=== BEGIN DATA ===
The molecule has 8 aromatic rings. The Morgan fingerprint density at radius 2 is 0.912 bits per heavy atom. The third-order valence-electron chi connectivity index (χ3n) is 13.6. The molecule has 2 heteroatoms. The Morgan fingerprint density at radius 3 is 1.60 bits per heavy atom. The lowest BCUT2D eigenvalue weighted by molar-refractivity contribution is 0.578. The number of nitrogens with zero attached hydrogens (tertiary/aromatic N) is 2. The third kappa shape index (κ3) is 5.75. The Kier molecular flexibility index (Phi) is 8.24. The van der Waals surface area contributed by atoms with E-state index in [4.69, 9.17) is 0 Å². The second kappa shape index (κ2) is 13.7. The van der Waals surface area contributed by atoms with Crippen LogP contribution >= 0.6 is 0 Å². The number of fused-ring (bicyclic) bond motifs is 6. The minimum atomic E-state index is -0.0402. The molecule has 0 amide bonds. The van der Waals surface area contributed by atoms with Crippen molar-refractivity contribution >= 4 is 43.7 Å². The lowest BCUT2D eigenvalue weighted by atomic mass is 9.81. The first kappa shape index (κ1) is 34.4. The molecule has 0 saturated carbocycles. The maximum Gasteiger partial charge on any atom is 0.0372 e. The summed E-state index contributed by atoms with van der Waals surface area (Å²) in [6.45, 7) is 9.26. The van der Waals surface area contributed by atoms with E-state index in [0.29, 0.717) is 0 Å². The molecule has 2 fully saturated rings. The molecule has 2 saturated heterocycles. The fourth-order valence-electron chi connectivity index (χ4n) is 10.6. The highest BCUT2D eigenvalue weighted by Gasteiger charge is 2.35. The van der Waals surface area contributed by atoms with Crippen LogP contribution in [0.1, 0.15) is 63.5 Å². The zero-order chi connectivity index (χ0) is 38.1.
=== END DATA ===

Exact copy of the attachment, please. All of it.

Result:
The molecule has 8 aromatic rings. The Morgan fingerprint density at radius 2 is 0.912 bits per heavy atom. The third-order valence-electron chi connectivity index (χ3n) is 13.6. The molecule has 2 heteroatoms. The Morgan fingerprint density at radius 3 is 1.60 bits per heavy atom. The lowest BCUT2D eigenvalue weighted by molar-refractivity contribution is 0.578. The number of nitrogens with zero attached hydrogens (tertiary/aromatic N) is 2. The third kappa shape index (κ3) is 5.75. The Kier molecular flexibility index (Phi) is 8.24. The van der Waals surface area contributed by atoms with E-state index in [4.69, 9.17) is 0 Å². The second kappa shape index (κ2) is 13.7. The van der Waals surface area contributed by atoms with Crippen LogP contribution >= 0.6 is 0 Å². The number of fused-ring (bicyclic) bond motifs is 6. The minimum atomic E-state index is -0.0402. The molecule has 0 amide bonds. The van der Waals surface area contributed by atoms with Crippen molar-refractivity contribution >= 4 is 43.7 Å². The lowest BCUT2D eigenvalue weighted by atomic mass is 9.81. The first kappa shape index (κ1) is 34.4. The molecule has 0 saturated carbocycles. The maximum Gasteiger partial charge on any atom is 0.0372 e. The summed E-state index contributed by atoms with van der Waals surface area (Å²) in [6.45, 7) is 9.26. The van der Waals surface area contributed by atoms with E-state index in [0.29, 0.717) is 0 Å². The molecule has 2 fully saturated rings. The molecule has 2 saturated heterocycles. The fourth-order valence-electron chi connectivity index (χ4n) is 10.6. The highest BCUT2D eigenvalue weighted by Gasteiger charge is 2.35. The van der Waals surface area contributed by atoms with Crippen LogP contribution in [0.1, 0.15) is 63.5 Å². The zero-order chi connectivity index (χ0) is 38.1.